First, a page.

The European Commission is disappointed that Swiss voters rejected plans to overhaul corporate taxes and will consult with European Union governments on how to proceed, the EU tax commissioner Pierre Moscovici said on Monday.
Voters on Sunday blocked the tax system revamp, sending the Swiss government back to the drawing board as it tries to abolish ultra-low tax rates for multinationals without triggering a mass exodus by those companies.
The vote put non-EU member Switzerland on a collision course with the EU and the OECD (Organisation of Economic Co-operation and Development), the club of rich countries. The Swiss had promised to meet international standards and end by 2019 special low tax rates that benefit around 24,000 foreign companies.
“The Commission is very disappointed by the results of a referendum in Switzerland,” Moscovici, European Commissioner for Economic and Financial Affairs, told a news conference.
“The rejection of the reform and referendum means we need to redouble our efforts when it comes to taxation. The Commission plans to consult the member states so we can decide together how to proceed,” he said.
The OECD said in reaction to the referendum result that Switzerland could still meet its international obligations but must lose no time in finding a solution.
“Switzerland’s partners will expect it to implement its international commitments within a reasonable time period and this need not happen within the context of a wider reform, which could take longer than the two years originally foreseen for these changes,” said OECD tax director Pascal Saint-Amans.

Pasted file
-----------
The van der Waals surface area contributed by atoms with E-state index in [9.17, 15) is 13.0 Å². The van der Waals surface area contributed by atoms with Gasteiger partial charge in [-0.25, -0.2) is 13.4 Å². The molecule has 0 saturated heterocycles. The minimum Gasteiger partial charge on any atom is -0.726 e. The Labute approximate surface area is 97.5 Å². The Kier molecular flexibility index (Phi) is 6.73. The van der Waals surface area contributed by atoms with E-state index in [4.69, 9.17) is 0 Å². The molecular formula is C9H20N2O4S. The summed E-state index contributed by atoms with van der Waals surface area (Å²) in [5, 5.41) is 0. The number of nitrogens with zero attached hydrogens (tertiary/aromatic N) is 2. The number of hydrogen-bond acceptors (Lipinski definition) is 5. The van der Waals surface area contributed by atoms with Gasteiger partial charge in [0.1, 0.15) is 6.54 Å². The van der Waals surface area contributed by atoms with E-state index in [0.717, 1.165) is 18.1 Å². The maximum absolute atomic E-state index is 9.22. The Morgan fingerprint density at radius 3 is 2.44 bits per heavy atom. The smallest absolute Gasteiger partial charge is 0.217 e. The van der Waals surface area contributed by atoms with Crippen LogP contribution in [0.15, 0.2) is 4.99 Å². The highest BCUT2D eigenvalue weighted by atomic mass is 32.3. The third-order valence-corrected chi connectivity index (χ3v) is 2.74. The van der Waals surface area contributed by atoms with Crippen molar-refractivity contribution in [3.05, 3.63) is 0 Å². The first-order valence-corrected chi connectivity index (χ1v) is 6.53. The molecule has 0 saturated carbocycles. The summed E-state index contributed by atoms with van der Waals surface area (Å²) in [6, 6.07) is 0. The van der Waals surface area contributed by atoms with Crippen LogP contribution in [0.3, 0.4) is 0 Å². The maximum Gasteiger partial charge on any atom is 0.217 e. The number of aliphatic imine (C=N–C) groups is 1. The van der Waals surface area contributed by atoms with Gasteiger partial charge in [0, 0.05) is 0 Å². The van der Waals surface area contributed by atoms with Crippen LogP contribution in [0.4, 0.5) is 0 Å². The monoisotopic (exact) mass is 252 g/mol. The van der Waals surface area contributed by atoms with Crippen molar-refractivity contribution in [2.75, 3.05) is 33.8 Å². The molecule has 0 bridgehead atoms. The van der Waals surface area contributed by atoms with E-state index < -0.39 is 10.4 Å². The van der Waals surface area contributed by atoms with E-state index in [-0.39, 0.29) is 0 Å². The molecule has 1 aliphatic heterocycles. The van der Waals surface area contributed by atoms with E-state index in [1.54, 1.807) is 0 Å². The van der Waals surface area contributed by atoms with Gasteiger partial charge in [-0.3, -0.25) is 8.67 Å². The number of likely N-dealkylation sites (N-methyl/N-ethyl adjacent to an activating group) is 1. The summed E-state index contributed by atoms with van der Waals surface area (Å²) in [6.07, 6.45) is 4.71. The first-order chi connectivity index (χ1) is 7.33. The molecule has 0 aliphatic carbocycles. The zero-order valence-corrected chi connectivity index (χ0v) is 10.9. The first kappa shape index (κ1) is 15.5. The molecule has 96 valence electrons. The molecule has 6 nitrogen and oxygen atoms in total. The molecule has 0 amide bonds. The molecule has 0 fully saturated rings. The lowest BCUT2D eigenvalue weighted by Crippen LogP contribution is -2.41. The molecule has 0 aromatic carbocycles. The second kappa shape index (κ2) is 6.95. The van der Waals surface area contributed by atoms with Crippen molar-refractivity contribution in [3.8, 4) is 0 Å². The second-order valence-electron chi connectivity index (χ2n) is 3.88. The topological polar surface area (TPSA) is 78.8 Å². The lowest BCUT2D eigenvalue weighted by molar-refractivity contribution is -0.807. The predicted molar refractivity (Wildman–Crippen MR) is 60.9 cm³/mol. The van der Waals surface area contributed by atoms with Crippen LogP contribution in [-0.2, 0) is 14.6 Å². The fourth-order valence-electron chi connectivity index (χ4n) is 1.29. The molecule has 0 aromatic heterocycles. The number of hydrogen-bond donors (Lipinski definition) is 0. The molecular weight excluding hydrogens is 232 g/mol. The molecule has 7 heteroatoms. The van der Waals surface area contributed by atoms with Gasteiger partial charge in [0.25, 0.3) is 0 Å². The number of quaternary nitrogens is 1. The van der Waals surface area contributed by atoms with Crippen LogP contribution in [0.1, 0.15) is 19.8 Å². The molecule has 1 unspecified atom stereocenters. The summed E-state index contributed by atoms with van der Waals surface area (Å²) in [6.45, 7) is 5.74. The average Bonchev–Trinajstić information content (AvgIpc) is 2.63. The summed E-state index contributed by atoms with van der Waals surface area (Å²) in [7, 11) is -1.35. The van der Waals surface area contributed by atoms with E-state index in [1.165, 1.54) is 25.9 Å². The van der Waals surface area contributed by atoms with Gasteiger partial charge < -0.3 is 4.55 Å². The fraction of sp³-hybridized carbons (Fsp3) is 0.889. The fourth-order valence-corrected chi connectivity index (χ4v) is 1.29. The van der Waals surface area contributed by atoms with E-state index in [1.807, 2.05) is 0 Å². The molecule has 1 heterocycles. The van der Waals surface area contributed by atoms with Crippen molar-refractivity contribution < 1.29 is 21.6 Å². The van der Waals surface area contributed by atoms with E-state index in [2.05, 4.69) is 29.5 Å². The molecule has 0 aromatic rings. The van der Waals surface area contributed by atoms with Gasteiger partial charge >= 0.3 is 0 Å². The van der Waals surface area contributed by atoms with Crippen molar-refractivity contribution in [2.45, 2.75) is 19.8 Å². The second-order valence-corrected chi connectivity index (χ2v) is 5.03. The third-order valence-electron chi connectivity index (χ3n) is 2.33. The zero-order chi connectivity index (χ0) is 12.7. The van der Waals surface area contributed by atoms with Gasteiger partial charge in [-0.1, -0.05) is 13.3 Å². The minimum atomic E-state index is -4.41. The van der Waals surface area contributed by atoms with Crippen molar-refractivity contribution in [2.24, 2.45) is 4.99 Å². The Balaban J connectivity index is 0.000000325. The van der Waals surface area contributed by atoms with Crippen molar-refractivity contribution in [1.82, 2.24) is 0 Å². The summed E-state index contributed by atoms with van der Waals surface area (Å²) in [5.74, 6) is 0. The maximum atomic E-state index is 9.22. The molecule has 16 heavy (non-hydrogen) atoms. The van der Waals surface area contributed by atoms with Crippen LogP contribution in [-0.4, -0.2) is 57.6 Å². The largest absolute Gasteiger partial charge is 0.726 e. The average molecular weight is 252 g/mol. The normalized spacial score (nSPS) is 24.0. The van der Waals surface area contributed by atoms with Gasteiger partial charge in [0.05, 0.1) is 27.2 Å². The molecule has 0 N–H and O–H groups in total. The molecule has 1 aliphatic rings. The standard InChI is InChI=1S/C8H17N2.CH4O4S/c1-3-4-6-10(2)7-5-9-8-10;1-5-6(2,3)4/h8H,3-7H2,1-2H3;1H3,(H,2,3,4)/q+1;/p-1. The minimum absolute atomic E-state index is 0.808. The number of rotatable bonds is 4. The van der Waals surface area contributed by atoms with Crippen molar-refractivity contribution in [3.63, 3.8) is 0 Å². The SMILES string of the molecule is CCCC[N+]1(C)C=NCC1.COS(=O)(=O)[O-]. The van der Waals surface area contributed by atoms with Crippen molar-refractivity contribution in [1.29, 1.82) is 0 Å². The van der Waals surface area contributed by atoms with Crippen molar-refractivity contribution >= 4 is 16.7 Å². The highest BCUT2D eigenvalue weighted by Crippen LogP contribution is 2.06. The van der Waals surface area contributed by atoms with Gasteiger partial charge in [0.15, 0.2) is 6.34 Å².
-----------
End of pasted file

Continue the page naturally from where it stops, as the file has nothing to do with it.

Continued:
He told Swiss public television, SRF, on Monday that Switzerland’s OECD partners would become impatient if the reform dragged on another four or five years like the previous implementation period.
“I believe that everyone understands that Swiss democracy, which is a model, needs time. But the time required for the democratic system must be used to ensure it meets its commitments to change these tax practices," he added.
Most Swiss recognise that the country needs reform to avoid being blacklisted as a low-tax pariah. But new measures proposed to help companies offset the loss of their special tax status fuelled fears among voters that regular taxpayers would have to pay more.